How Childhood Trauma Can Lead To Addicted Adults

Addiction seems to be running rampant in the world today. Throughout the planet, approximately 15 million people use heroin or other injectable drugs. Marijuana is smoked by more than a billion people. And alcohol is the drug of choice for over 240 million people. In general, illegal drugs are consumed internationally by over 208 million people.

And, there are other forms of addiction as well – gambling, sex addiction, Internet addiction, eating disorders and more. Sometimes these addictions rear their ugly heads as early as a child’s preteen years. What leads to this kind of behaviour? Are they just experimenting, are they curious, or is it peer pressure? Or could it be something that runs much deeper?

A Valid Reason for Addiction?

Trauma induced addiction is real. Out of all the people who have survived traumatic experiences such as attempted murder, rape, car accidents, etc., 25% or of them are likely to have problems with substance addiction. And substance disorders affect 40% of PTSD sufferers.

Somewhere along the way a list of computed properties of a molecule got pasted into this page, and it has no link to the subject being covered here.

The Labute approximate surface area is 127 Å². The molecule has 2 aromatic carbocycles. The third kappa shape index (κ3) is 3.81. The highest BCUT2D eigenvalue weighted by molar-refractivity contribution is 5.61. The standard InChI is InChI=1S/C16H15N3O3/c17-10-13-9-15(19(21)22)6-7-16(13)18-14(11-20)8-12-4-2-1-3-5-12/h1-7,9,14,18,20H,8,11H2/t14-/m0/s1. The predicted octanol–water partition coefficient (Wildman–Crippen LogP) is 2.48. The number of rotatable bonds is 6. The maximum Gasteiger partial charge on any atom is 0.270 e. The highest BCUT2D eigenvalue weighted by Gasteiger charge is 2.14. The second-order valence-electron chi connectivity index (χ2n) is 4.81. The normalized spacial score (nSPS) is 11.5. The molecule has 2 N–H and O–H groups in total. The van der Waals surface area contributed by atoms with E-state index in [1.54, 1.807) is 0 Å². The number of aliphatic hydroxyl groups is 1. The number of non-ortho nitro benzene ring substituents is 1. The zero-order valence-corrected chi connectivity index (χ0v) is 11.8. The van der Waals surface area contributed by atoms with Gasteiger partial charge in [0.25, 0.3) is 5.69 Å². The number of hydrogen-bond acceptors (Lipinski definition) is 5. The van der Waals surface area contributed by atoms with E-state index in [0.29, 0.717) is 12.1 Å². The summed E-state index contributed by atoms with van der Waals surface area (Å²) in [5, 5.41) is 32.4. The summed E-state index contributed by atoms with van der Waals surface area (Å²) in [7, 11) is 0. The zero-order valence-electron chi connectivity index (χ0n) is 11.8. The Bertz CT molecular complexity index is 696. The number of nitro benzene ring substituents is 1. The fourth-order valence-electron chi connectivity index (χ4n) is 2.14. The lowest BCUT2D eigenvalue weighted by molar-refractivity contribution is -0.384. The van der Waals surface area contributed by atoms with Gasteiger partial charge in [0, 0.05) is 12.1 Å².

Trauma is hard enough for adults to survive. Rates of post trauma addiction in adults is high, but it is even worse for children who have suffered trauma. They may wait until adulthood to develop a substance abuse problem – they may develop a problem with substances or behavioural issues while still in childhood after trauma. It’s all depends on at what point in time coping with their emotions and the result of the trauma becomes seemingly unbearable.

What Is Trauma?

You may have had a traumatic occurrence, or suffered trauma, if you have experienced any of the following:

  • Witnessed a violent or tragic act
  • Experienced intense pain
  • Have feared for your safety

Different people have different levels of resiliency. Therefore, how people react to dramatic events varies. People of all ages have traumatic experiences. As an adult, an individual is more likely to fight through the effects of trauma than as a child.